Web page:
To make his point perfectly clear, Cassidy whips out a tape of the single and dashes over to the nearest player, delivering his newborn sound at the customary ear bleed level. Fifteen seconds into the cut, a soupy piano is thankfully pounced upon by heavy drums and a slamming rhythm guitar. Then comes Cassidy's voice - it sure don't sound like the twit who sang 'I Think I Love You'. He now goes for a forced grittiness with his voice, doubtlessly drawing giggles from all who remember his wimpy Keith Partridge incarnation. David's trying to sound tortured and real and it isn't working. But then the riff starts to catch hold and the beat's real good. And when Ronson's guitar comes screaming in like a pack of demented whooping cranes in heat, the cut's saved and I feel my cynical smirk turn into a smile. This may work! But Cassidy is quick to stress the tenuousness of the relationship - especially when it comes to touring. 'We're playing together now, sure, but the road is another story. I wouldn't go out and play live unless I felt things were really great because can't afford to make any mistakes, even though I don't need to do this. I have enough money. I don't have to do anything I don't wanna do. Mick can't afford to do anything less than incredible either. We have to get it right for the road, otherwise we'll look like a couple of schmucks. Because people are gonna come and they're gonna want to hate it or love it, or they're gonna come and say 'God damn, what could that be?' I mean, from what I was and what Mick was, we're like opposite ends of the spectrum. But Mick said to me last night, 'There's really no difference. We essentially play the same stuff, otherwise we couldn't be playing together as much as we have.'

More Than Looks As A Common Bond

Actually, taking a closer look at the careers of these two wayward stars, it seems they may have more in common than one originally might have guessed. Besides the fact that both are pretty boys, each has had his share of identity problems lately. Though Ronson wasn't around for the interview, his problems speak for themselves. Since leaving Bowie in '73, the muscular guitarist has gone from Mott The Hoople to Ian the Hunter to The Rolling Thunder ballyhoo to Roger McGuinn, and more recently, to anybody who happens to play anything resembling an instrument anywhere in the New York area. Just this fall, he's done stints, with Lou Reed, Rob Stoner, The Alpha Band, and even under-grounder Mary Hogan. Now, you know all this local gigging isn't Ronson's way of compiling a rock n' roll resume. The truth is Ronson needs time to find himself. RCA-recently dumped him after three commercially dismal LPs, his attempted union with Roger McGuinn in Thunderbyrd failed to gel, and so the prospect of forming a band with someone whose major claim to fame is that he used to be the star of what was, perhaps the only prime time show more offensive than The Brady Bunch, doesn't seem so far fetched.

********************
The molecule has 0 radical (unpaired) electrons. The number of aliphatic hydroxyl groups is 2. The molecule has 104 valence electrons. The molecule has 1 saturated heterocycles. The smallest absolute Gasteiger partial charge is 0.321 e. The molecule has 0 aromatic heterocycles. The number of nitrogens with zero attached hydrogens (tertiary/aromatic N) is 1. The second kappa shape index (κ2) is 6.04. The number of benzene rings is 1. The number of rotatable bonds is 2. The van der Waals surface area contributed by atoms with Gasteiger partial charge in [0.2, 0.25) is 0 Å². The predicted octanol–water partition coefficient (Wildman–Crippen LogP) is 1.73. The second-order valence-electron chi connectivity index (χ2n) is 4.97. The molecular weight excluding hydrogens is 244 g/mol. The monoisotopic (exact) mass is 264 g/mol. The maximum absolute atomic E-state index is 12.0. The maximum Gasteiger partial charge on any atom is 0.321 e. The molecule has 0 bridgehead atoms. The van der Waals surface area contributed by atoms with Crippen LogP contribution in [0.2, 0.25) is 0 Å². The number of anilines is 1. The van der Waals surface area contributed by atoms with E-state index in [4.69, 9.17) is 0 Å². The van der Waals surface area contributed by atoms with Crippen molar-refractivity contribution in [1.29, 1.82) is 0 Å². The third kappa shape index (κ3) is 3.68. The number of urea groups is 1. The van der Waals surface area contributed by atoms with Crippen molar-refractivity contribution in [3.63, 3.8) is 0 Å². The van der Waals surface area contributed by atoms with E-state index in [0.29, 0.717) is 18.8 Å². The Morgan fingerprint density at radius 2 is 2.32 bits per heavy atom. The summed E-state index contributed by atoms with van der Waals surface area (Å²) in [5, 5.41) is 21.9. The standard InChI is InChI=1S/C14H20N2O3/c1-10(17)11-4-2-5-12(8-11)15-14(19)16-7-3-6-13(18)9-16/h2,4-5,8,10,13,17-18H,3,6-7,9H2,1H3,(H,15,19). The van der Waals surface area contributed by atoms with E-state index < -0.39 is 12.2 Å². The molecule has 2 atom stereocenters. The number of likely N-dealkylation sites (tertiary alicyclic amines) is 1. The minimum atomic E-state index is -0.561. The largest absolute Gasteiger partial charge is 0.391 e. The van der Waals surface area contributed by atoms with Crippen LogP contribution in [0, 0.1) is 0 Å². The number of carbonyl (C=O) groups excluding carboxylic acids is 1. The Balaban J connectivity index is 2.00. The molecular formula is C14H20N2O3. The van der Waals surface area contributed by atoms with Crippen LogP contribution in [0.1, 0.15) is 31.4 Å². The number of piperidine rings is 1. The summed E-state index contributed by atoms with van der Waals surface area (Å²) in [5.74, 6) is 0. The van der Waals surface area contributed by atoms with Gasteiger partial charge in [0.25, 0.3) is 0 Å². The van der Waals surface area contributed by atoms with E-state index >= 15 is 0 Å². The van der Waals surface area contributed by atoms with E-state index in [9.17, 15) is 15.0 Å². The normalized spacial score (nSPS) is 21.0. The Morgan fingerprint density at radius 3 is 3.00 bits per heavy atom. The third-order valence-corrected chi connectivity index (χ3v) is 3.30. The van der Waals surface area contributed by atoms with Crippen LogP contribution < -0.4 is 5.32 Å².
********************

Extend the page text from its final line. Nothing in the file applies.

Cassidy's predicament is (at least in his eyes) substantially less traumatic. Remarkably, the man who brought us enough bubblegum to choke a class full of seventh graders doesn't feel it'll be a difficult challenge to change his 'nerd' image. 'The whole think in changing an image is not changing an image. It's just evolving. And I think this album is the biggest step I've taken. It's the best I've made - I know that in my gut. It's just good music that changes people's minds'.

Actually, this is Cassidy's third try to change the public's view. The Higher They Climb and Home Is Where The Heart Is, both on RCA, are two embarrassing records which began the evolution of David's new style. Their poor sales showed that not only was he unable to capture a new rock audience, but even the kiddies who previously gave him five gold records wouldn't touch the stuff. With the reality of the long hard climb ahead, Cassidy admits that acting may once again be in his future.

'I'd like to do more of that, definitely. I've turned down an awful lot of films and I don't even look at TV shows - it's just too mediocre. I'd like a part that lets me grow - something that has some style. I don't wanna do a shitty movie and I don't wanna do s shitty album, I'm sick of shitty things!'

Meanwhile, with both Ronson and Cassidy up the provincial creek, David seems to feel this new union may give them both the paddle they need. 'I want to get back to an audience. It'll be great if it works out between me and Mick. We'd be aiming for everyone. For my part, I don't feel I have to overcome anything. I've evolved and people have to accept me for what I am, that's all.'